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(c) 2008 Christiana Lambert (part of larger drawing)

(c) 2008 Christiana Lambert (part of larger drawing)

My husband Sherman has taken to reading dense fiction books written by authors who are certifiably (I’ll write the certificate, of course!) smarter than we are by a long shot. It’s his new obsession to dig into the references and search for the hidden meaning. I thought I was the English literature major here—perhaps there’s something about entering your fifth decade that means hidden meanings start to become more important to you.

Then again, Sherman always was the one whose ideas blew away our fellow Great Books club members who were mostly CPA auditors who longed to think less in black and white than they did. Give a programmer a lot of philosophy/logic classes and who knows what deep thoughts he’ll think.

And all of a sudden this liberal arts graduate/MBA is back to thinking about the big focus today on taking college classes that will help a person make a living, especially due to the excessive (oops—am I editorializing already?) costs of higher education today and the reduced funding sources available for those who cannot borrow from their parents. (And what about we parents who cannot borrow from our parents either?)

While it is a gift to borrow money at somewhat reduced rates for educational loans, having to borrow money is no gift. Of course, the logical thing for such a person is to pursue studies and professions that will pay off enough to pay back the money itself. Right?

As if the pursuits of education and/or knowledge were only about the pursuit of money. As if only certain disciplines were necessary in order to create a well-rounded society. As if all people would be successful in pursuing those “approved” disciplines that will supposedly pay off quickly. As if our fast-changing world doesn’t have a habit of making certain professions obsolete while bringing professions never before imagined to the forefront.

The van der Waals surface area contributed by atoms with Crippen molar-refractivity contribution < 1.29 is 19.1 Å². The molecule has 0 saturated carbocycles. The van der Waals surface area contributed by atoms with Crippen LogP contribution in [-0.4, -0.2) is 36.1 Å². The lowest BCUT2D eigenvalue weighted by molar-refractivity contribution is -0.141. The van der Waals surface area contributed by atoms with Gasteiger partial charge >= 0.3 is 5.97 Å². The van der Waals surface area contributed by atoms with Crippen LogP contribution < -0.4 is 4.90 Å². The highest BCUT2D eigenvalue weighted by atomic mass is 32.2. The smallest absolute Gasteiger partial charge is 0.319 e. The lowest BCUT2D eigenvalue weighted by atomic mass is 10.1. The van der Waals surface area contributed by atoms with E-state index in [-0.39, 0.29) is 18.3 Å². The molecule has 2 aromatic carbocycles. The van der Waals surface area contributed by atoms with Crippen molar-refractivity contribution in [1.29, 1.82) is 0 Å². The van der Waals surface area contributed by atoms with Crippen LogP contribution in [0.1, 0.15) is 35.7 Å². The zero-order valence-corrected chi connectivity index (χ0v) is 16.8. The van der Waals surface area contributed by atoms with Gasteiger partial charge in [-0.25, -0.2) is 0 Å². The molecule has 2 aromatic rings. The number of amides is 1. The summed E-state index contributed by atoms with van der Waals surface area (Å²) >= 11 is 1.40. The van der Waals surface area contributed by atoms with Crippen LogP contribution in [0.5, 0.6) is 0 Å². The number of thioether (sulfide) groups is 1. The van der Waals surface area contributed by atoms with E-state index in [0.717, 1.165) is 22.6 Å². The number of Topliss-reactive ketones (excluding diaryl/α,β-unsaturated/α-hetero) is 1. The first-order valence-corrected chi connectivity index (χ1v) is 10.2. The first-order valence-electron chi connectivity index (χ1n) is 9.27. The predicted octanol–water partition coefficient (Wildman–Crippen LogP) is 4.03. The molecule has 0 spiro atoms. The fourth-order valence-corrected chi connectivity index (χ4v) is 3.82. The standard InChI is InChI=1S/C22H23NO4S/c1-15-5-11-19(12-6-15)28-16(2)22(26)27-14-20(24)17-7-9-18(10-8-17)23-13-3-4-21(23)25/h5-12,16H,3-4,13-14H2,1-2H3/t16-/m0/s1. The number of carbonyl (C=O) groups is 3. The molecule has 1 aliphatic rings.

Education is more about creating lifelong learners who are able to apply their skills and knowledge to seemingly disparate situations than it is about teaching someone how to do a certain thing—unless of course we are talking about trade education. Graduates of those programs will still need to be people who are able to change as their professions change in the face of new technology and the fluctuations in society’s need for their services.

Not only can the student of life find a way to apply his/her so-called limited education to a variety of situations—work and otherwise—but also can that student find underlying meanings in everything from pop culture trends to political climates to how we perceive sporting competitions.

The real dangerous education is one that does not teach anything of life beyond a certain discipline or work situation. If I am only asked to parrot my professors’ words or choose the correct dates on tests versus having to explain why certain dates matter, then the applicability of my knowledge is limited to certain classes or sets of knowledge. If a philosophy graduate is only qualified to work as a barista, then that means that person has not figured out how to apply the skills learned in the discipline studied to skills needed in the world at large.

I, lowly English major that I am, learned my analytical skills while studying my discipline. They were good enough to ace an aptitude test at a financial services firm because I have been taught to read with care and to look for the hidden meaning; those skills were also good enough for me to perform my duties with accuracy at that financial services firm, before I ever embarked on my own business studies. In fact, my outsider background allowed me to see other subtleties missed by those who had already studied business.